ICC’s recent policy change prohibits transgender women, post-male puberty, from participating in international women’s cricket, prioritizing game integrity and player safety.
On November 21st, the ICC made a pivotal ruling, preventing individuals who experienced male puberty from playing in international women’s cricket, emphasizing game integrity and player safety. This decision, after extensive consultation, prioritizes safeguarding the women’s game’s fairness and inclusivity. Regardless of surgery or gender reassignment, those transitioning from male to female, after male puberty, are ineligible.
“The ICC Board approved new gender eligibility regulations for the international game following a nine-month consultation process with the sport’s stakeholders. The new policy is based on the following principles (in order of priority), protection of the integrity of the women’s game, safety, fairness and inclusion, and this means any Male to Female participants who have been through any form of male-puberty will not be eligible to participate in the international women’s game regardless of any surgery or gender reassignment treatment they may have undertaken,” the statement from ICC read.
The ICC’s decision to enforce these changes was influenced by cricket’s inclusion in the 2028 Olympics. An ICC source revealed that as cricket becomes an Olympic sport, it must align with the Olympic guidelines, especially regarding gender inclusion, a global concern. Following the International Olympic Committee’s (IOC) advice, the ICC adopted regulations.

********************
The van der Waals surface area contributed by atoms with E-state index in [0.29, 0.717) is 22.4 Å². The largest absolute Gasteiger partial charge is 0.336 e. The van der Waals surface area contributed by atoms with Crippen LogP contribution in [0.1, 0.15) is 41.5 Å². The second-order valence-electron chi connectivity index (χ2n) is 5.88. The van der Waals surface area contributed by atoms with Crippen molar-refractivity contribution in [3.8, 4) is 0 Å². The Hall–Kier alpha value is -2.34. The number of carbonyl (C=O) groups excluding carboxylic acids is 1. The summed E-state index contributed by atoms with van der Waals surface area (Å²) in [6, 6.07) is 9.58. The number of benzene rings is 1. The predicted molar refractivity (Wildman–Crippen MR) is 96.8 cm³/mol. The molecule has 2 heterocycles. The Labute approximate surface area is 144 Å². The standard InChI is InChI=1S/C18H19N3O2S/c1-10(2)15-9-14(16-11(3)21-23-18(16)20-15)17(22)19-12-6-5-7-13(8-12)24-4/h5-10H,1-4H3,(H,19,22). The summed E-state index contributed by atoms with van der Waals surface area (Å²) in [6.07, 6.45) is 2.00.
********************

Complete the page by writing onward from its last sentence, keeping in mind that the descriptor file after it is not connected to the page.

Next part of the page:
Similarly, World Athletics (WA) had also prohibited transgender women, post-male puberty, from participating in women’s events at international competitions. These new regulations, in effect from March 31, 2023, aims to ensure alignment with broader Olympic standards in sports.
The ICC entrusted domestic-level regulations to individual Member Boards while focusing on international standards. Led by Dr. Peter Harcourt, the ICC Medical Advisory Committee conducted a review exclusively for international women’s cricket, leaving domestic gender eligibility to local board discretion, potentially influenced by local laws. These regulations will undergo reevaluation within two years.
Geoff Allardice, ICC’s Chief Executive, emphasized that the changes stemmed from extensive consultations, scientifically grounded and aligned with review principles.
“The changes to the gender eligibility regulations resulted from an extensive consultation process and is founded in science and aligned with the core principles developed during the review. “Inclusivity is incredibly important to us as a sport, but our priority was to protect the integrity of the international women’s game and the safety of players,” said Allardice.
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Last Updated on November 22, 2023
Senior Sports Copywriter